It wasn't until well into the 20th century that enough information had accumulated about the rate of radioactive decay that the age of rocks and fossils in number of years could be determined through radiometric age dating.This activity on determining age of rocks and fossils is intended for 8th or 9th grade students. Students not only want to know how old a fossil is, but they want to know how that age was determined.Some very straightforward principles are used to determine the age of fossils.It is estimated to require four hours of class time, including approximately one hour total of occasional instruction and explanation from the teacher and two hours of group (team) and individual activities by the students, plus one hour of discussion among students within the working groups.Explore this link for additional information on the topics covered in this lesson: This activity will help students to have a better understanding of the basic principles used to determine the age of rocks and fossils. Objectives of this activity are: 1) To have students determine relative age of a geologically complex area.2) To familiarize students with the concept of half-life in radioactive decay.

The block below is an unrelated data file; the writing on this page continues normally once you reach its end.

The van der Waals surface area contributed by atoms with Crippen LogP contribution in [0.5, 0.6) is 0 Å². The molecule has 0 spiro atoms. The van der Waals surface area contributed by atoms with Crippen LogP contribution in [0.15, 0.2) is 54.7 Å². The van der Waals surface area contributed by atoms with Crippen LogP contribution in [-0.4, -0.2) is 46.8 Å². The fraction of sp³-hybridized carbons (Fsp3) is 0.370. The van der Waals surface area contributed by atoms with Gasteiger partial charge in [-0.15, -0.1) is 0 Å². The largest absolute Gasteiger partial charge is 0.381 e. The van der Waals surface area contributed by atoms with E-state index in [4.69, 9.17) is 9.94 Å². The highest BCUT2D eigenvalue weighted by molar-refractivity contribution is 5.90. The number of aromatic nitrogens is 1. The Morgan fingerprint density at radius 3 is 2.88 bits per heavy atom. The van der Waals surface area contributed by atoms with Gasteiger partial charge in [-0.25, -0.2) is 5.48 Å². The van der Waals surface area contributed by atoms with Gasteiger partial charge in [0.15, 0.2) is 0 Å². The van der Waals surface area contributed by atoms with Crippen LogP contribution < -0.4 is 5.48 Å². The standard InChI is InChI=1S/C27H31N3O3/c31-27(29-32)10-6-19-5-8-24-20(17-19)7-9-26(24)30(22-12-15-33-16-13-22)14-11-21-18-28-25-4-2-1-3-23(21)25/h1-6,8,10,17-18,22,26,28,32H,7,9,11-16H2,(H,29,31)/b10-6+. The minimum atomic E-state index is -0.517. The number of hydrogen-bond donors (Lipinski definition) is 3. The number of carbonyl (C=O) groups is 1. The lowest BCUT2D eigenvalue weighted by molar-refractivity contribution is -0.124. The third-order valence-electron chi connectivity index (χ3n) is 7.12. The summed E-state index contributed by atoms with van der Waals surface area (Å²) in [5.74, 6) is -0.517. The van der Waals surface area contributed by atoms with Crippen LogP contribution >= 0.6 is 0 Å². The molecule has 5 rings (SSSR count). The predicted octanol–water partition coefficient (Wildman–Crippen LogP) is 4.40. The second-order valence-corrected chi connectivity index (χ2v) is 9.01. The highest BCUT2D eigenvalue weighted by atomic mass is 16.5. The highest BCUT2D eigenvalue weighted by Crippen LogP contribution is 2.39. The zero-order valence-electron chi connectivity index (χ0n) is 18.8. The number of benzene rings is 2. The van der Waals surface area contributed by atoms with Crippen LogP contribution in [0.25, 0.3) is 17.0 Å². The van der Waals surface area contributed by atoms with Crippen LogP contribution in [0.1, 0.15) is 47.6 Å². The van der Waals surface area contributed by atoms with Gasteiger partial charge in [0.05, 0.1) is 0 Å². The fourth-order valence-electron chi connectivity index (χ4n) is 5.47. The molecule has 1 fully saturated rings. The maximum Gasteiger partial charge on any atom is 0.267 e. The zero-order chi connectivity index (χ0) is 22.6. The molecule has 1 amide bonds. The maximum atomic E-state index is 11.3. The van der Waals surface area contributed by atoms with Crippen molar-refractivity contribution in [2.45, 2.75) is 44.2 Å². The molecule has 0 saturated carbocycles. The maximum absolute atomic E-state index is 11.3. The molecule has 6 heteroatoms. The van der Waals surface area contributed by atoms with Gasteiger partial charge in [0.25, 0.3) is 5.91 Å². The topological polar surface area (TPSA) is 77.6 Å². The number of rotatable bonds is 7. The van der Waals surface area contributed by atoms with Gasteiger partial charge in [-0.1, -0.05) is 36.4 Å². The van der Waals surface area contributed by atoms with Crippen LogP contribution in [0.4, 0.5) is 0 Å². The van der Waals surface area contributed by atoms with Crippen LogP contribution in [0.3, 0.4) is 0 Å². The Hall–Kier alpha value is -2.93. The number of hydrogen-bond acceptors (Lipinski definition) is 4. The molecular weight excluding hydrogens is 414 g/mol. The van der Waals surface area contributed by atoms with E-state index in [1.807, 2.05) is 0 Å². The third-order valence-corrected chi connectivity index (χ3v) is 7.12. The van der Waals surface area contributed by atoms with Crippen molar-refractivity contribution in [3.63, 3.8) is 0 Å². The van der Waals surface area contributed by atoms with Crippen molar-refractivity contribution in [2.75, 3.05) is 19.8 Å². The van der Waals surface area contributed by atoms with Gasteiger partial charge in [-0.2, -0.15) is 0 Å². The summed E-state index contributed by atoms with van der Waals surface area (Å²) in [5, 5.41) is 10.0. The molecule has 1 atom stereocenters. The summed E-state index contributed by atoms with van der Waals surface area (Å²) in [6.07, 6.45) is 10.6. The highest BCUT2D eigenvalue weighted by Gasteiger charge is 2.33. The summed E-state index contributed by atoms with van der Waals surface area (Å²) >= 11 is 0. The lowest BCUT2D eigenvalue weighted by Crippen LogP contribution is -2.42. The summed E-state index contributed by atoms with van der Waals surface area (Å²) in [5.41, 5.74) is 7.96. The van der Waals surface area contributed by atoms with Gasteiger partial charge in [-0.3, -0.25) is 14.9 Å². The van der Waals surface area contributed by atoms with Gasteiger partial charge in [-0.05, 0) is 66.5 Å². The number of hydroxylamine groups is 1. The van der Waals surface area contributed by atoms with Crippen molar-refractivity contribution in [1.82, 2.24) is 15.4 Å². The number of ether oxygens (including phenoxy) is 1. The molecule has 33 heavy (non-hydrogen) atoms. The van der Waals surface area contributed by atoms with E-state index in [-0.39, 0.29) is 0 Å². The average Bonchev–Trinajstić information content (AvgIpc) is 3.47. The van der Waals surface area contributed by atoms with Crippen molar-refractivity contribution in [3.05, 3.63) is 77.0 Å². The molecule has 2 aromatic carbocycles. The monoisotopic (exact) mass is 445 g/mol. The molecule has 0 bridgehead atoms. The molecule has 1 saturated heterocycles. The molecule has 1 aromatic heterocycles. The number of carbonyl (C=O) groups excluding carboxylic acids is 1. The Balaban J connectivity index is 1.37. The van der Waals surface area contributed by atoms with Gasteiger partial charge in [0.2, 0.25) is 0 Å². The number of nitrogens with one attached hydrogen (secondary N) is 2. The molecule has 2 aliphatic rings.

William Smith was one of the most important scientists from this time who helped to develop knowledge of the succession of different fossils by studying their distribution through the sequence of sedimentary rocks in southern England.Students, not their school, make the choice to write Optional exams.If students choose to write these exams, results will count for 40 percent of the final course mark.4) To demonstrate how the rate of radioactive decay and the buildup of the resulting decay product is used in radiometric dating of rocks. (A single watch or clock for the entire class will do.) 6) Piece of paper marked TIME and indicating either 2, 4, 6, 8, or 10 minutes.
For students in the 2004 Graduation Program, all Grade 12 exams are optional except for the Language Arts 12 and BC First Nations Studies 12 exams.
Optional exams will be offered in sixteen Grade 12 courses (the same as the existing set of exams).